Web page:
My folks planned my older sister Amy’s Sweet 16 surprise party at a restaurant. Planned. When she was dropped off at the entrance, the maître D’ asked, “Are you here for Amy’s surprise party?”
Last week, ESPN wrecked some televised, team-gathered surprise parties when its business partnership with the NCAA led to the revelation, four hours before they were supposed to be first revealed on ESPN, of selections and seeding in the NCAA women’s basketball tournament. Surprise!
But there are honest mistakes, and there are crooked ones, those attached to being caught.
ESPN stood up and took the hit it deserved. Its apology was strong, sincere, no excuses. Though a mistake of colossal neglect, it had to be an honest one or an act of sabotage. Why, otherwise, would ESPN wish to wreck its own exclusive selection show?
ESPN did well to disarm the aggrieved with an honest confession.
That brought to recall the other kind know-in-advance, deal-from-the-bottom caught-ya “mistake,” the dishonest kind Howard Cosell refused to admit.
In the 1984 U.S. Olympic boxing trials, televised by ABC with Cosell ringside, Pernell “Sweet Pea” Whitaker fought Joe Belinc in the lightweight final.
It was too close to call, but not for Cosell. When ABC returned from commercials, Cosell, in his humble but learned opinion, said Whitaker had won a close decision. Of course, he did.
Referee Chuck Hull, as he later admitted, had already told him. He’d been tipping Cosell to the pre-announcement results all day.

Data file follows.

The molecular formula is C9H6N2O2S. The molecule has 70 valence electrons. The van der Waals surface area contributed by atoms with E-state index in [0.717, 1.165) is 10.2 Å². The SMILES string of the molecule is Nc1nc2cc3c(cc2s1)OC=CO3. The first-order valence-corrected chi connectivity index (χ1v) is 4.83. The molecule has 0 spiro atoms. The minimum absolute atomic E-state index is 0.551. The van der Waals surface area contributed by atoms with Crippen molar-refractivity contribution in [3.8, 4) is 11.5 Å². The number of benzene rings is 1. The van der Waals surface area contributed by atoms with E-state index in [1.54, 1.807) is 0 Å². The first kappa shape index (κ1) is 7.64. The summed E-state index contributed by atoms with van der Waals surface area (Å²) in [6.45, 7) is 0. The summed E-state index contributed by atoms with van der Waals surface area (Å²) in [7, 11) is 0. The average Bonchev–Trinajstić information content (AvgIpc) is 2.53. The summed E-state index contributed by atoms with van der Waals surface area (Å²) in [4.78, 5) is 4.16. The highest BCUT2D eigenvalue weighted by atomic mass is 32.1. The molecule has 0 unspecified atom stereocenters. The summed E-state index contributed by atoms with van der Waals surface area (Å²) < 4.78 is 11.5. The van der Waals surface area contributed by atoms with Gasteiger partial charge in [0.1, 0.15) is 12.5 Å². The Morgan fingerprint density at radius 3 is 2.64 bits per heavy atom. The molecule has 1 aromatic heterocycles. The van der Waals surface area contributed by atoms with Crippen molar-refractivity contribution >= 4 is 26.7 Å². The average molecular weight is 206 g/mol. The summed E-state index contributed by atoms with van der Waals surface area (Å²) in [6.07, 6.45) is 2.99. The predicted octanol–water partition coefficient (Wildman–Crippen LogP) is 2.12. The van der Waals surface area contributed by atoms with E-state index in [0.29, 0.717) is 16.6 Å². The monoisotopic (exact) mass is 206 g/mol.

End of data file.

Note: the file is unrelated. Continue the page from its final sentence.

Hull also told him the judges’ score, 3-2 — but the scores of the matches were not announced.
So when Whitaker’s arm was raised as the victor, Cosell smugly said, “So there you have it, Whitaker, 3-2.”
Cosell refused to address my published accusations, only to further degrade the print media as a cabal of the jealous out to get him, the one shining gem of sports broadcast journalism.
Eventually, 25 years into covering and exploiting boxing and boxers for his own fame and fortune, Cosell came to the sudden conclusion that he’s too good for it — as it’s fraught with betrayals, brutality and bad guys. Only took him 25 years to realize his mistake. Surprise!
Networks’ tournament coverage shooting bricks
NCAA Tournament stuff: The closer the game, the tougher the watch. The final 1:39 of Friday’s Iowa-Cincinnati ran, ugh, 17 minutes. The Big Slow Dance.
While CBS and Turner have again cluttered their NCAA Tournament telecasts with flashing, inapplicable stats, non-essential stats, important ones have again gone ignored.
New Mexico State lost by one to Auburn because it missed five free throws in the final two minutes. Yet CBS/Turner, even in their full-screen halftime stats, seldom even lists free throws.
But are we spooned some nonsense. With 12 minutes left and Auburn up six, play-by-player Andrew Catalon alerted us to this: “It’s a two-possession game!”
CBS and Turner studio shows are already ahead of last year’s pace for obnoxious, transparent forced laughter, sustained belly laughs over nothing worth a grin.
Not-Quite But-Close Mike Francesa Tout of the Tournament: “Tennessee is going to kill Colgate” — Charles Barkley on Friday adding UT, an 18-point favorite as a 2-seed, could win it all. Final score: UT, trailing in the second half, won 77-70.